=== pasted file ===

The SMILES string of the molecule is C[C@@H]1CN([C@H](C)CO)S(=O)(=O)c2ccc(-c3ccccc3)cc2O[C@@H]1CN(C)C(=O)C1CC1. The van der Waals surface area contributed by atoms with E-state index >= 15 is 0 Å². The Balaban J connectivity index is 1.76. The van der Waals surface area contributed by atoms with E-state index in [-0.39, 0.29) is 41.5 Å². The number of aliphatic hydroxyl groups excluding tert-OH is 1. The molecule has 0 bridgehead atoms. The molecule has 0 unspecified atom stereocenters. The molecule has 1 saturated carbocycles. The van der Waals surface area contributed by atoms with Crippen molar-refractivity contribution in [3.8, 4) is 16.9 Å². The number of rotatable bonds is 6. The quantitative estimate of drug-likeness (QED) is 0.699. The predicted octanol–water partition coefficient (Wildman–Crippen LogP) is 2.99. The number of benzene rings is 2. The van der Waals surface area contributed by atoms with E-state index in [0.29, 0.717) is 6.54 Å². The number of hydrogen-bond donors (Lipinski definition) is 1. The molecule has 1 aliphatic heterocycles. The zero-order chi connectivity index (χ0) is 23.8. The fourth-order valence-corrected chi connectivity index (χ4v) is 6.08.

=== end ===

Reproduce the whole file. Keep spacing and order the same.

The SMILES string of the molecule is C[C@@H]1CN([C@H](C)CO)S(=O)(=O)c2ccc(-c3ccccc3)cc2O[C@@H]1CN(C)C(=O)C1CC1. The van der Waals surface area contributed by atoms with E-state index >= 15 is 0 Å². The Balaban J connectivity index is 1.76. The van der Waals surface area contributed by atoms with E-state index in [-0.39, 0.29) is 41.5 Å². The number of aliphatic hydroxyl groups excluding tert-OH is 1. The molecule has 0 bridgehead atoms. The molecule has 0 unspecified atom stereocenters. The molecule has 1 saturated carbocycles. The van der Waals surface area contributed by atoms with Crippen molar-refractivity contribution in [3.8, 4) is 16.9 Å². The number of rotatable bonds is 6. The quantitative estimate of drug-likeness (QED) is 0.699. The predicted octanol–water partition coefficient (Wildman–Crippen LogP) is 2.99. The number of benzene rings is 2. The van der Waals surface area contributed by atoms with E-state index in [0.29, 0.717) is 6.54 Å². The number of hydrogen-bond donors (Lipinski definition) is 1. The molecule has 1 aliphatic heterocycles. The zero-order chi connectivity index (χ0) is 23.8. The fourth-order valence-corrected chi connectivity index (χ4v) is 6.08.